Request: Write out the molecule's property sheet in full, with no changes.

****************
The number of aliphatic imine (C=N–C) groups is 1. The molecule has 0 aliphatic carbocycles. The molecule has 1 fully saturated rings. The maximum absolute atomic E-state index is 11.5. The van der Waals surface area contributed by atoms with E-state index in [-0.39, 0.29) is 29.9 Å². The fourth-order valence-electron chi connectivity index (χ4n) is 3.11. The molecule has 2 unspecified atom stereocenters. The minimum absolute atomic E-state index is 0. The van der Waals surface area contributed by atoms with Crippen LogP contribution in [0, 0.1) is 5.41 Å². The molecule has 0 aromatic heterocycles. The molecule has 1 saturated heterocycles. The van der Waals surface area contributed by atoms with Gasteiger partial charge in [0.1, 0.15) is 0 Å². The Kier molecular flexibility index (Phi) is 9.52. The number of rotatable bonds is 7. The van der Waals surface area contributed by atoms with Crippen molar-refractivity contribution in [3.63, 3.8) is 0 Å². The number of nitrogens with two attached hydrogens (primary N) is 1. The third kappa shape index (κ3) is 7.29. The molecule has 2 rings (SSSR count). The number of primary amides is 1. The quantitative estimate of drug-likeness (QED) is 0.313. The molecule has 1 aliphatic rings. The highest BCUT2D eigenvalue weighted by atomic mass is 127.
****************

The number of aliphatic imine (C=N–C) groups is 1. The molecule has 0 aliphatic carbocycles. The molecule has 1 fully saturated rings. The maximum absolute atomic E-state index is 11.5. The van der Waals surface area contributed by atoms with E-state index in [-0.39, 0.29) is 29.9 Å². The fourth-order valence-electron chi connectivity index (χ4n) is 3.11. The molecule has 2 unspecified atom stereocenters. The minimum absolute atomic E-state index is 0. The van der Waals surface area contributed by atoms with Crippen LogP contribution in [0, 0.1) is 5.41 Å². The molecule has 0 aromatic heterocycles. The molecule has 1 saturated heterocycles. The van der Waals surface area contributed by atoms with Gasteiger partial charge in [0.1, 0.15) is 0 Å². The Kier molecular flexibility index (Phi) is 9.52. The number of rotatable bonds is 7. The van der Waals surface area contributed by atoms with Crippen molar-refractivity contribution in [3.63, 3.8) is 0 Å². The number of nitrogens with two attached hydrogens (primary N) is 1. The third kappa shape index (κ3) is 7.29. The molecule has 2 rings (SSSR count). The number of primary amides is 1. The quantitative estimate of drug-likeness (QED) is 0.313. The molecule has 1 aliphatic rings. The highest BCUT2D eigenvalue weighted by atomic mass is 127.